This doesn't of course begin to explain the appeal of IS to the women from Bradford, assumed to have made the journey to Syria. It's not many happily married women with young families who would decide to up sticks to a war zone leaving their husbands behind. Something on that level doesn't ring true. That said, why Syria rather than attempt to stay in Saudi Arabia, unless their very brand of Islam is compatible with that of IS? Their brother having gone to fight doesn't on its own lead to them fleeing to join him, not least taking their children with them to a place of such danger.
The entire case of the Dawoods raises those questions of belonging, identity and integration. It also though makes clear that even among those who adhere to a highly conservative brand of Sunni Islam, the numbers who are so taken with the IS vision of life and the world that they'll join it are tiny. When you then have the government's utterly cack-handed overreaction, first to the Trojan Horse plot, which was nothing of the sort, and where there was no evidence that unpleasant, oppressive and wrong as it was, the conservative Islamic ethos adopted by those Birmingham schools was breeding extremists, combined with the continuing stupidity of the Prevent programme, which has never prevented anything, there is the potential to push those on the edge over into doing something they otherwise wouldn't have. Shiraz Maher is right on almost everything in his piece except for his bizarre invocation of how the colonies fought for Britain in WW1 and WW2 means instilling "British values" is the answer today. The Conservatives don't have the slightest idea what British values are, but they do know how to make more work for schools, or indeed nurseries, lest there be any 5-year-old terrorists already being groomed for action.
The rise of IS and eclipse of al-Qaida also highlights the way the nature of the threat from terrorism is changing, and just how little recognition there has been from all concerned to that effect. The big, major plots of the past have not entirely gone away, but have been superseded by the danger of the lone or working in pairs attacks we've seen. More difficult as these are to prevent, they are just as likely to result in failure, or rather than indiscriminately targeting the public, they focus on the police or specific groups. Spectacular attacks on multiple targets have fallen from favour. With the focus on the jihad in Syria and Iraq, it also means those who do choose to fight are as likely to be disillusioned by the experience and the reality of the situation as they are enthused by it. For all the fear about jihadis coming back from Syria to launch attacks, there has as yet not been a single returnee charged who has been found to have such designs.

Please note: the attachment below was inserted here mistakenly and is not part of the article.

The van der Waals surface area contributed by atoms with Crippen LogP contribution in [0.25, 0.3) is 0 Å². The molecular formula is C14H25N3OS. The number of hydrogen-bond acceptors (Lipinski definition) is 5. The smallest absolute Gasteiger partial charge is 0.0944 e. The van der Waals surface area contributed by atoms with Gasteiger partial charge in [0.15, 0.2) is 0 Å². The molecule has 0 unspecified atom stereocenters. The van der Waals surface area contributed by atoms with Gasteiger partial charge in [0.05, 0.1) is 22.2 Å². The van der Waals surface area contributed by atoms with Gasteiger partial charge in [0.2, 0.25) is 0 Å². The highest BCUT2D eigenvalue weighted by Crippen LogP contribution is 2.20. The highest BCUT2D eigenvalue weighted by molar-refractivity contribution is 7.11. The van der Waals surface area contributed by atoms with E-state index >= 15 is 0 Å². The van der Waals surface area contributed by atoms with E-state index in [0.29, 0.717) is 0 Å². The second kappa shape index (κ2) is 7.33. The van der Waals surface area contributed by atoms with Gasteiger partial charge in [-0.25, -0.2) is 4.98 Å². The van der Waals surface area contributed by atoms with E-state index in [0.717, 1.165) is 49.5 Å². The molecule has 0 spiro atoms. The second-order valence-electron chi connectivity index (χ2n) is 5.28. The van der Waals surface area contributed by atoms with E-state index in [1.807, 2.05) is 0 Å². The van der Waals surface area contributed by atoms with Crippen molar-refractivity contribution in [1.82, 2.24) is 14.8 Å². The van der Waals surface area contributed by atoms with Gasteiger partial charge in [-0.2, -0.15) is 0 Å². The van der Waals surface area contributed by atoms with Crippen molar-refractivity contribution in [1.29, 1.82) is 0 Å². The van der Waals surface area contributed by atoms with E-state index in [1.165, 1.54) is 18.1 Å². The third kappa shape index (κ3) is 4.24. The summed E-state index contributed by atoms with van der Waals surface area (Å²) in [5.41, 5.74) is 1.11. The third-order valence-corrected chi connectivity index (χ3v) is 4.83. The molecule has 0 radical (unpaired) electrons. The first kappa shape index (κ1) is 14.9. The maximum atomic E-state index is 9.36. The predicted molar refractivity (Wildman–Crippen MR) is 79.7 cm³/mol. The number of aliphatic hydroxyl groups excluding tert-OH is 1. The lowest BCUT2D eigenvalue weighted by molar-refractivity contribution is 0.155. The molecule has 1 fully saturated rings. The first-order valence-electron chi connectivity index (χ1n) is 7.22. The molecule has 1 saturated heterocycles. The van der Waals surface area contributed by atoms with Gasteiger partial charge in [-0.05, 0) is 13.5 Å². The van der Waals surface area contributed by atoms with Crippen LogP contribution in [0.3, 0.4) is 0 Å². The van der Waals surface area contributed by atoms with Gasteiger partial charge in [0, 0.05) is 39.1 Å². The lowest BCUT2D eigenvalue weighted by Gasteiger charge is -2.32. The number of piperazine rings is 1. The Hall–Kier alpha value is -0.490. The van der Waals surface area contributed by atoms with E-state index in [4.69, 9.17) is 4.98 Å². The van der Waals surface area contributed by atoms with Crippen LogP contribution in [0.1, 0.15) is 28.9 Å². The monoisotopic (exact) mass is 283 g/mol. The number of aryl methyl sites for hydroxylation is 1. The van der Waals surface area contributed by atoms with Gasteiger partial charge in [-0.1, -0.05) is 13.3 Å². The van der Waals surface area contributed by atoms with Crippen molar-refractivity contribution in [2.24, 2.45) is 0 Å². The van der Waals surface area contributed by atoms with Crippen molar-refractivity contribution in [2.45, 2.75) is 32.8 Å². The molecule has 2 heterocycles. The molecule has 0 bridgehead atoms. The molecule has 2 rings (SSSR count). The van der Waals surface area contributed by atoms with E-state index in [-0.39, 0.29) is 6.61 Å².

Here also is the stupidity of the double game being played in Syria: rather than approach those coming back with the intention of trying to persuade others not to make the journey, the prosecutions continue regardless of the groups being fought with. This is despite Patrick Cockburn reporting how one of the major reasons the non-IS rebels have made such advances since the turn of the year has been a influx of support for the al-Nusra Front, aka al-Qaida's official affiliate in Syria and a direct split from IS, and which Qatar is all but openly supporting. One day, the way policy on Syria has ebbed and flowed will be rued in the same as the war on Iraq now is. Till then, we'll hear more families make their children out to be victims without examining themselves, while the efforts to tackle what extremism there is will continue to fail.